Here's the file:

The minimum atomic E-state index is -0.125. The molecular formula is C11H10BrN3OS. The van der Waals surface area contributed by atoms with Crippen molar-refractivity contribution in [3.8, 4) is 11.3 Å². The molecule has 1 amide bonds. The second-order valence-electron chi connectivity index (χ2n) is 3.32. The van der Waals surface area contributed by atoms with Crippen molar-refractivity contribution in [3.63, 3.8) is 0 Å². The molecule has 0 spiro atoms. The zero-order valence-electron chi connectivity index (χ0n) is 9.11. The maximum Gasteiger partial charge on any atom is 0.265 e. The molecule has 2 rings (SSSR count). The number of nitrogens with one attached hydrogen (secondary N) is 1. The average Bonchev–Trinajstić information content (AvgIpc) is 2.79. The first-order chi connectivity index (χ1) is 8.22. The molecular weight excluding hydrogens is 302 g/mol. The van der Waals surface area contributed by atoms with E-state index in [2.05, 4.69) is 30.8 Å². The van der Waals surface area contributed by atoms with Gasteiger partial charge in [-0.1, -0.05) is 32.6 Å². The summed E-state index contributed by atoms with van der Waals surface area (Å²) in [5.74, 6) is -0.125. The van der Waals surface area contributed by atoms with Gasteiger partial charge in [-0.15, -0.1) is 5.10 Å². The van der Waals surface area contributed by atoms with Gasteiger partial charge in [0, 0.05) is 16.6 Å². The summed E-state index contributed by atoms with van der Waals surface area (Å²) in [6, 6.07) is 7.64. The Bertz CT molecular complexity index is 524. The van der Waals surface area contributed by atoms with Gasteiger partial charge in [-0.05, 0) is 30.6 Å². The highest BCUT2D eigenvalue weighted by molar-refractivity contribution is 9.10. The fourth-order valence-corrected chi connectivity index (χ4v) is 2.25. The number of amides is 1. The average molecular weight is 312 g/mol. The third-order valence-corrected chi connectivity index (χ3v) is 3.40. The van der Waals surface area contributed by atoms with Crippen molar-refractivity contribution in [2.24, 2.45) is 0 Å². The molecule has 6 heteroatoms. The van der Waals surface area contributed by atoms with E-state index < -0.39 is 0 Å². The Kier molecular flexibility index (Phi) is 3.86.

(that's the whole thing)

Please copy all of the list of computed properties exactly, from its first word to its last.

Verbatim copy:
The minimum atomic E-state index is -0.125. The molecular formula is C11H10BrN3OS. The van der Waals surface area contributed by atoms with Crippen molar-refractivity contribution in [3.8, 4) is 11.3 Å². The molecule has 1 amide bonds. The second-order valence-electron chi connectivity index (χ2n) is 3.32. The van der Waals surface area contributed by atoms with Crippen molar-refractivity contribution in [3.63, 3.8) is 0 Å². The molecule has 0 spiro atoms. The zero-order valence-electron chi connectivity index (χ0n) is 9.11. The maximum Gasteiger partial charge on any atom is 0.265 e. The molecule has 2 rings (SSSR count). The number of nitrogens with one attached hydrogen (secondary N) is 1. The average Bonchev–Trinajstić information content (AvgIpc) is 2.79. The first-order chi connectivity index (χ1) is 8.22. The molecular weight excluding hydrogens is 302 g/mol. The van der Waals surface area contributed by atoms with E-state index in [2.05, 4.69) is 30.8 Å². The van der Waals surface area contributed by atoms with Gasteiger partial charge in [-0.1, -0.05) is 32.6 Å². The summed E-state index contributed by atoms with van der Waals surface area (Å²) in [5.74, 6) is -0.125. The van der Waals surface area contributed by atoms with Gasteiger partial charge in [-0.15, -0.1) is 5.10 Å². The van der Waals surface area contributed by atoms with Gasteiger partial charge in [0, 0.05) is 16.6 Å². The summed E-state index contributed by atoms with van der Waals surface area (Å²) in [6, 6.07) is 7.64. The Bertz CT molecular complexity index is 524. The van der Waals surface area contributed by atoms with Gasteiger partial charge in [-0.05, 0) is 30.6 Å². The highest BCUT2D eigenvalue weighted by molar-refractivity contribution is 9.10. The fourth-order valence-corrected chi connectivity index (χ4v) is 2.25. The number of amides is 1. The average molecular weight is 312 g/mol. The third-order valence-corrected chi connectivity index (χ3v) is 3.40. The van der Waals surface area contributed by atoms with Crippen molar-refractivity contribution in [2.24, 2.45) is 0 Å². The molecule has 6 heteroatoms. The van der Waals surface area contributed by atoms with E-state index < -0.39 is 0 Å². The Kier molecular flexibility index (Phi) is 3.86.